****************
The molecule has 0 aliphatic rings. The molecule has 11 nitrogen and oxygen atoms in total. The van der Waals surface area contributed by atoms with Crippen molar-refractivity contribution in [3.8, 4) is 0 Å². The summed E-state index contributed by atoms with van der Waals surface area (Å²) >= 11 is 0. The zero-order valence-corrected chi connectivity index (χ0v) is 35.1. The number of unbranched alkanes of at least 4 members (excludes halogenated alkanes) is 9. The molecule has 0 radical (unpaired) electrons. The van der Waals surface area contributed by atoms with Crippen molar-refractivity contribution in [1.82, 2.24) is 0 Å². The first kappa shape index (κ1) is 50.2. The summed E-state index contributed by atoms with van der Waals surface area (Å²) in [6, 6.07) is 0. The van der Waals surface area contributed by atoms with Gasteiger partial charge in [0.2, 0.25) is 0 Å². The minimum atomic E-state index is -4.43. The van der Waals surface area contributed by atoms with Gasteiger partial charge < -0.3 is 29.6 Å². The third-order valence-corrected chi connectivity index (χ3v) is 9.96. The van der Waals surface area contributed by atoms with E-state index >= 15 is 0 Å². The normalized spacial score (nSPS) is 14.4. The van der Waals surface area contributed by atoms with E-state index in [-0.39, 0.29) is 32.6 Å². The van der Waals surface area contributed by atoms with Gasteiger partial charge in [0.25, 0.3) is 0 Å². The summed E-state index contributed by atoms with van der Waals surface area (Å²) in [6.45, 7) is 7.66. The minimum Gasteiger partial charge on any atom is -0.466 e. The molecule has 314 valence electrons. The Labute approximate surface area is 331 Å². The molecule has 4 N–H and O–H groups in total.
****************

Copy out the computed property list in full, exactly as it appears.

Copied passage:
The molecule has 0 aliphatic rings. The molecule has 11 nitrogen and oxygen atoms in total. The van der Waals surface area contributed by atoms with Crippen molar-refractivity contribution in [3.8, 4) is 0 Å². The summed E-state index contributed by atoms with van der Waals surface area (Å²) >= 11 is 0. The zero-order valence-corrected chi connectivity index (χ0v) is 35.1. The number of unbranched alkanes of at least 4 members (excludes halogenated alkanes) is 9. The molecule has 0 radical (unpaired) electrons. The van der Waals surface area contributed by atoms with Crippen molar-refractivity contribution in [1.82, 2.24) is 0 Å². The first kappa shape index (κ1) is 50.2. The summed E-state index contributed by atoms with van der Waals surface area (Å²) in [6, 6.07) is 0. The van der Waals surface area contributed by atoms with Gasteiger partial charge in [0.2, 0.25) is 0 Å². The minimum atomic E-state index is -4.43. The van der Waals surface area contributed by atoms with Gasteiger partial charge < -0.3 is 29.6 Å². The third-order valence-corrected chi connectivity index (χ3v) is 9.96. The van der Waals surface area contributed by atoms with E-state index >= 15 is 0 Å². The normalized spacial score (nSPS) is 14.4. The van der Waals surface area contributed by atoms with E-state index in [-0.39, 0.29) is 32.6 Å². The van der Waals surface area contributed by atoms with Gasteiger partial charge in [0.25, 0.3) is 0 Å². The summed E-state index contributed by atoms with van der Waals surface area (Å²) in [6.45, 7) is 7.66. The minimum Gasteiger partial charge on any atom is -0.466 e. The molecule has 314 valence electrons. The Labute approximate surface area is 331 Å². The molecule has 4 N–H and O–H groups in total.